An Interview with Joan Colby

Describe what you write in 10 words or less.
Poems that reveal to me things I'm curious a
bout.

What is a day in the life of a writer like for you?
As I have been retired for over a year from my long-time job as editor of a trade magazine, I have more freedom to manage my time. I continue to function as senior editor for FutureCycle Press and as associate editor of Good Works Magazine which involves evaluating submissions of both books and individual poems and stories. I am also a judge of the monthly Goodreads Poetry Contest which attracts around 300 submissions. The computer makes it possible for me to accomplish this without leaving my home. I live on a small farm with my husband and an 8-year-old German Shepherd. For many years, we bred, raised and trained Thoroughbred horses; now our pastures harbor wildlife and our barns are empty. Still, we enjoy country living. Typically, I write every day, but not according to schedule; just as an idea for a poem or story strikes. My husband has serious health problems, so much of our time is taken up with doctor appointments. Our living arrangements have always been: he cooks, I clean up. We frequently breakfast with friends, keep up with current events and belong to a progressive discussion group that meets monthly. We have three grown children and six grandchildren.

What book are you reading now?
I just finished Ulrich Raulff's, Farewell to the Horse, in translation from the German, a scholarly look at the interdependence of man and horse through the ages which changed drastically with the advent of the industrial revolution. Next on my list is Edward Abbey's essay collection, The Journey Home. I think I have read all of his books now. Focusing on poetry, I finished Selected Poems by my friend the poet David Chorlton, a great observer of the natural world.  I am reading The House of Lords and Commons by Ishion Hutchinson which I highly recommend.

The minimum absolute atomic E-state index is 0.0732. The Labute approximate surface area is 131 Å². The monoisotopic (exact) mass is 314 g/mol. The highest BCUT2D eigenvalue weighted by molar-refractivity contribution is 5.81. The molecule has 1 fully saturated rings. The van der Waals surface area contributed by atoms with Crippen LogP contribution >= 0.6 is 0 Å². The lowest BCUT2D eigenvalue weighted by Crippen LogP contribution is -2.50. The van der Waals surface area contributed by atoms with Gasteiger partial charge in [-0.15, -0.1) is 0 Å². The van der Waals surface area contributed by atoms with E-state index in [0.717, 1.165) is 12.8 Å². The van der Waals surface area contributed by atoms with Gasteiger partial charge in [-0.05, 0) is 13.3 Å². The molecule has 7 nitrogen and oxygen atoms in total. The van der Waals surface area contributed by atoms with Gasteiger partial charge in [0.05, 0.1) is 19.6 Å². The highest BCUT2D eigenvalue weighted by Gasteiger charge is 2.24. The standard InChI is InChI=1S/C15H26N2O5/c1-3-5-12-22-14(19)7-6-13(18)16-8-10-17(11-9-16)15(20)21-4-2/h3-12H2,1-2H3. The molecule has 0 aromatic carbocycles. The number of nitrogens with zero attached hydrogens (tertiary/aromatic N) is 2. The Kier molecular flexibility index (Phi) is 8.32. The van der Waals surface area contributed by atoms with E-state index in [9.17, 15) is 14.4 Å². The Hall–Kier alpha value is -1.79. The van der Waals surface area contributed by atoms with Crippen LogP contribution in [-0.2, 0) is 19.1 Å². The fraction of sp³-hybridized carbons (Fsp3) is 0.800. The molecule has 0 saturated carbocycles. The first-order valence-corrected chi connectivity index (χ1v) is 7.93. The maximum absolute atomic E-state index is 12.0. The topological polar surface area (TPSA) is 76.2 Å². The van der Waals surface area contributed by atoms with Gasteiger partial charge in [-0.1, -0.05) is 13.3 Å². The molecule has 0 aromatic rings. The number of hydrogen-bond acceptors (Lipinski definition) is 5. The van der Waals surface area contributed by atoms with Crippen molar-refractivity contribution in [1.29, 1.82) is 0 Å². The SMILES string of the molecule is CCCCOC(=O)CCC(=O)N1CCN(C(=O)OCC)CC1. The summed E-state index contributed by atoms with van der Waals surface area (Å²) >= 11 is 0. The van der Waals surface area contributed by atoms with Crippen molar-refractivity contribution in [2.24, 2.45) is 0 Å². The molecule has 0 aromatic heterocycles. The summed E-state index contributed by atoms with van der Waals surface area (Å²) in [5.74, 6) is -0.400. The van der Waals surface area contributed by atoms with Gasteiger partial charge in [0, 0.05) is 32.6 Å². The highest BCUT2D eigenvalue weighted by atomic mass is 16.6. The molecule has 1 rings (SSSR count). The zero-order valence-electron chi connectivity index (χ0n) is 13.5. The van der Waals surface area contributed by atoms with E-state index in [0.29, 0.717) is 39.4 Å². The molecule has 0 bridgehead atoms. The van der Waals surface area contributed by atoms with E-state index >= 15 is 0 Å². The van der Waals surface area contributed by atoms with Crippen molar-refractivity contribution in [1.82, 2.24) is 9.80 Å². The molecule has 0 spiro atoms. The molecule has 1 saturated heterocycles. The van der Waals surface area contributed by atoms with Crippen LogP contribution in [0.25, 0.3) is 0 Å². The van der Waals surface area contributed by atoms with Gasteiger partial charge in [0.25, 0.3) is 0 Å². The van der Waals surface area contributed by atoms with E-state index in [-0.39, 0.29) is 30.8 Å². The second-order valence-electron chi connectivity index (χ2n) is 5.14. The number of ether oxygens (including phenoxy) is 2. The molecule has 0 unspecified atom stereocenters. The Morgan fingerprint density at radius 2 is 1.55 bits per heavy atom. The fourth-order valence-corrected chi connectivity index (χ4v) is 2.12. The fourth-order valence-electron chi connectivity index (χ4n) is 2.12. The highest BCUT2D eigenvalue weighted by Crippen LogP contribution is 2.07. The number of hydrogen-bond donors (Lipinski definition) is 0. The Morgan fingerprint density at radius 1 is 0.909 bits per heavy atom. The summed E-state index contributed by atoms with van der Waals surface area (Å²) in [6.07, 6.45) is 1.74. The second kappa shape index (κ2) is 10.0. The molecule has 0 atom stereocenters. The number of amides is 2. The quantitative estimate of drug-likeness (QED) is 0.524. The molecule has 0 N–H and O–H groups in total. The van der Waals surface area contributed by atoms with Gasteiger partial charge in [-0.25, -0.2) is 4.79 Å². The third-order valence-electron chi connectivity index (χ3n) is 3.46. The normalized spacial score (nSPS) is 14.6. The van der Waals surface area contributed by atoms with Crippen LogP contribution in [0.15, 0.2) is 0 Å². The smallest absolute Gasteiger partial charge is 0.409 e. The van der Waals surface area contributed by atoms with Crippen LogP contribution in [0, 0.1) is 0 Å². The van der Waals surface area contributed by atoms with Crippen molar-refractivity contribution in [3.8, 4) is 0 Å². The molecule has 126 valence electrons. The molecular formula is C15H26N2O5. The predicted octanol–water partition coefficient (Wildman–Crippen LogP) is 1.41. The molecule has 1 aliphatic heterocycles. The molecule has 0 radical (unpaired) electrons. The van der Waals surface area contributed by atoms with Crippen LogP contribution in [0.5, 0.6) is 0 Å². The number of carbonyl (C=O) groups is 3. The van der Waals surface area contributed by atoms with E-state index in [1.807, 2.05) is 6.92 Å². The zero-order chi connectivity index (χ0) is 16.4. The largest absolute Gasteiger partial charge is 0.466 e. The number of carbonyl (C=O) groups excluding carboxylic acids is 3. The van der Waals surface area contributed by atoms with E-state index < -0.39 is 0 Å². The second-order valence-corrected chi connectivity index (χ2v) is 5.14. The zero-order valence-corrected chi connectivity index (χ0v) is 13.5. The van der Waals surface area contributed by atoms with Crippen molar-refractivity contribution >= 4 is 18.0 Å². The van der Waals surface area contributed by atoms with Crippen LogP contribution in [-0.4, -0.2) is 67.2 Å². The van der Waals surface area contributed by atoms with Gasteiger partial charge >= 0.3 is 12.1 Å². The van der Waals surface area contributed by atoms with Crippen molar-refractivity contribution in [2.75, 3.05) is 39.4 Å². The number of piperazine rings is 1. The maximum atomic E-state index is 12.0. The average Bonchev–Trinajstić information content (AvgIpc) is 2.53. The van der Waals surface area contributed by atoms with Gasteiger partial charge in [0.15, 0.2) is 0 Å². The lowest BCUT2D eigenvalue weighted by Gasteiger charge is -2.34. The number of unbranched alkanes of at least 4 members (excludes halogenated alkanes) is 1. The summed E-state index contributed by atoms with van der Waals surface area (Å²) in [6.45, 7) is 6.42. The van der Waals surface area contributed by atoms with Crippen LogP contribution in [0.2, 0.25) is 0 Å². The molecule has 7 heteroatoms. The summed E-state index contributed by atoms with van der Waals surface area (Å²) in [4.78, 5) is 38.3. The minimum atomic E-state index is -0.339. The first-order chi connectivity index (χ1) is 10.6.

What is the best advice you can give writers who are trying to get published for the first time?

Getting published happens when your work is good enough. My advice therefore is to keep working, revising, experimenting, and of course, reading. All writers stand on the shoulders of those who came before-the worst mistake a writer can make is to avoid reading for fear of being influenced; indeed what you want is to be influenced by excellence. In the act of writing, you will eventually find your own unique voice. Join workshops, form a community with other writers, immerse yourself in literature, and if your writing is worthy, publication will follow. Don't be discouraged by rejections, and more importantly, don't take them personally. There are numerous reasons for a journal to reject work. If, however, you receive the same criticism from a number of respected people, give it serious consideration.

Which do you prefer-paper or computer?
I write all my first drafts in longhand on paper, revising as I write which means lots of cross-outs, substitutions and so forth. The final draft (which may not really be final, as I tend to continue revising until I'm satisfied or simply can't do more) is typed on the computer, then tucked into my poetry file where it will be on ice for awhile so that I can further assess it before submitting it. The mindset for revision is different from the mindset of composing, the latter involves the excitement of creation which can be misleading.